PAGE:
Do moisturisers really work?

By October 7, 2019Skin

The largest organ in the body is the skin Download adobe imageready. It covers you from head to toe and consists of three layers: the epidermis, dermis and hypodermis.

  • The hypodermis consists of a layer of fat, and nerves and blood vessels.
  • Above this layer is the dermis which is comprised of nerves, blood vessels, hair shafts, sweat and sebaceous glands. The sebaceous glands produce sebum, an oily, waxy substance that gives the skin its oily feel and texture. The problem with the secretion of sebum is that it can lead to acne and other skin-related problems.

Most moisturisers and cosmetic products work solely on the cells in the epidermis section (the top-most layer). Moisturisers aim to prevent moisture from leaving the skin’s surface and/or replenish its water supply. They essentially provide a bit of water that penetrates the cell membranes to rehydrate and plump up the outermost layers of dead skin cells.

But what makes one moisturiser different from another? It all comes down to the ingredients.


Occlusives form a barrier on the surface of the skin that water molecules can’t penetrate. They lock in the water molecules that are already inside the skin, which makes them very effective at keeping the skin hydrated.


Emollients fill the spaces between cells in the skin to make it feel smoother. Though emollients and occlusives share similar components, but they work quite differently. While occlusives simply form a barrier on the outermost layer, emollients penetrate the skin and fill the gaps between cells that are missing fatty layers of lipids.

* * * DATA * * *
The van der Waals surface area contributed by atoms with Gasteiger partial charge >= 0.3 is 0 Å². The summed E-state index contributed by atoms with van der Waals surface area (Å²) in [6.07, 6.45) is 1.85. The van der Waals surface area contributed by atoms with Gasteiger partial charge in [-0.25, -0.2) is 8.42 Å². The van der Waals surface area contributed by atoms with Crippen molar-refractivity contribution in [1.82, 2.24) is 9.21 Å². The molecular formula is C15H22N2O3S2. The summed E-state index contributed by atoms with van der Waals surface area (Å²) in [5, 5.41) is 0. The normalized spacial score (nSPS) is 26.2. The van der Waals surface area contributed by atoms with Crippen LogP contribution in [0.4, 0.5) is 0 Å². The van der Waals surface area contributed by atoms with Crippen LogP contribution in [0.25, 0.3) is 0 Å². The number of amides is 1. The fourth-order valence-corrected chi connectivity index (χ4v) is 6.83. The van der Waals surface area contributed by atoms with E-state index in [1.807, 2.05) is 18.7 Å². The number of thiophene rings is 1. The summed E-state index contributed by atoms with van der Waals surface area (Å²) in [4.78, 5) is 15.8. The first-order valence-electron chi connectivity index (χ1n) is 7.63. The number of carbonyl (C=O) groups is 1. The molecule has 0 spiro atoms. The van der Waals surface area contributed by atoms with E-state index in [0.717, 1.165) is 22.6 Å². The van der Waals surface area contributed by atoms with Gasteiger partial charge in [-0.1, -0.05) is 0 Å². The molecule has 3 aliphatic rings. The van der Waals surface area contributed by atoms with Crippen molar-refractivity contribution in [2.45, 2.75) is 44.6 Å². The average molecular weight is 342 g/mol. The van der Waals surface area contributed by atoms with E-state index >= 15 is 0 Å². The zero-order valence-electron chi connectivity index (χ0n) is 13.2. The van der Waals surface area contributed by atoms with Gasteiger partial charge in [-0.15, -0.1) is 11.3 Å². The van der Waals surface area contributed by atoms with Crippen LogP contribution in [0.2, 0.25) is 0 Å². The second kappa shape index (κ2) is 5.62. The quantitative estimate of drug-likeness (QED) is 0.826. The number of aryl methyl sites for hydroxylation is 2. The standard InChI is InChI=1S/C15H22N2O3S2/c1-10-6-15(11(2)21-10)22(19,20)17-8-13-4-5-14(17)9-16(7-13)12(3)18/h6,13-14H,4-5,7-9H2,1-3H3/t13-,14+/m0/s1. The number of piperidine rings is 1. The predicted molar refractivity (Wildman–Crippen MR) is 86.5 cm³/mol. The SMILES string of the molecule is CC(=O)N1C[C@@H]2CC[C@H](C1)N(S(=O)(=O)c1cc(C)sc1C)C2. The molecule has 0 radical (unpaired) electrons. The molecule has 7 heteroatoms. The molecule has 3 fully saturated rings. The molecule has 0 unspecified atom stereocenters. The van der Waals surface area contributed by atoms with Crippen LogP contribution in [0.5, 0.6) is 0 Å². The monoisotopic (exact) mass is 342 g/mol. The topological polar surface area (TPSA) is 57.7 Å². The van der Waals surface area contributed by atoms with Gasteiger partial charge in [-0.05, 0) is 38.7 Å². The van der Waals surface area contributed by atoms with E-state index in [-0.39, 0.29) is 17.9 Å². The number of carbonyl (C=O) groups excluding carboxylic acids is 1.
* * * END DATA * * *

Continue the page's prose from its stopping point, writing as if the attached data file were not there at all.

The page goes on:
Humectants help draw water to the skin to keep it hydrated. When applied on the skin, humectant molecules attract moisture from the environment and retain it inside the skin, which is why many skin lotions contain humectants.

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Humectants also make young, moist cells stick to the surface, to help keep the skin from becoming flaky. They also stimulate the body’s natural production of ceramides, which keep any loss of water from the outermost layer in check.

In essence, all commercial moisturisers basically work on the same principle. However, they may have additional features, like different expiration dates (thanks to some preservatives), a pleasant fragrance, an eye-catching cover or a popular brand ambassador.

Why does your skin need moisture?

The daily loss of skin cells leaves certain areas vulnerable to dryness. Moisturising helps your skin stay young.

Replenish your skin with ingredients that can help enrich the surface and revitalise hydration. This will benefit the skin and help it look and feel soft, smooth, and supple!

Skin-replenishing ingredients to consider include hydration-boosting superstars like hyaluronic acid, ceramides, sodium PCA, glycerine, glycerol, silicones, petrolatum, salicylic acid, and alpha hydroxy acids. You can use natural oils too, like coconut oil, jojoba oil, olive oil, sunflower seed oil, shea butter, almond oil and grapeseed oil.


During the day, your moisturiser should contain broad-spectrum sunscreen rated SPF 30+ or more. Moisturisers and anti-ageing products can’t really keep up with what sun exposure can cause to the skin. Even on a cloudy day, put on some SPF; the sun sees you even when you can’t see it.

Unprotected sun exposure continually takes a knock at your skin and hinders its ability to hold in moisture and replenish the vital substances dry skin needs. Make sure the label says “broad spectrum” and apply it liberally to ensure you’re getting enough protection.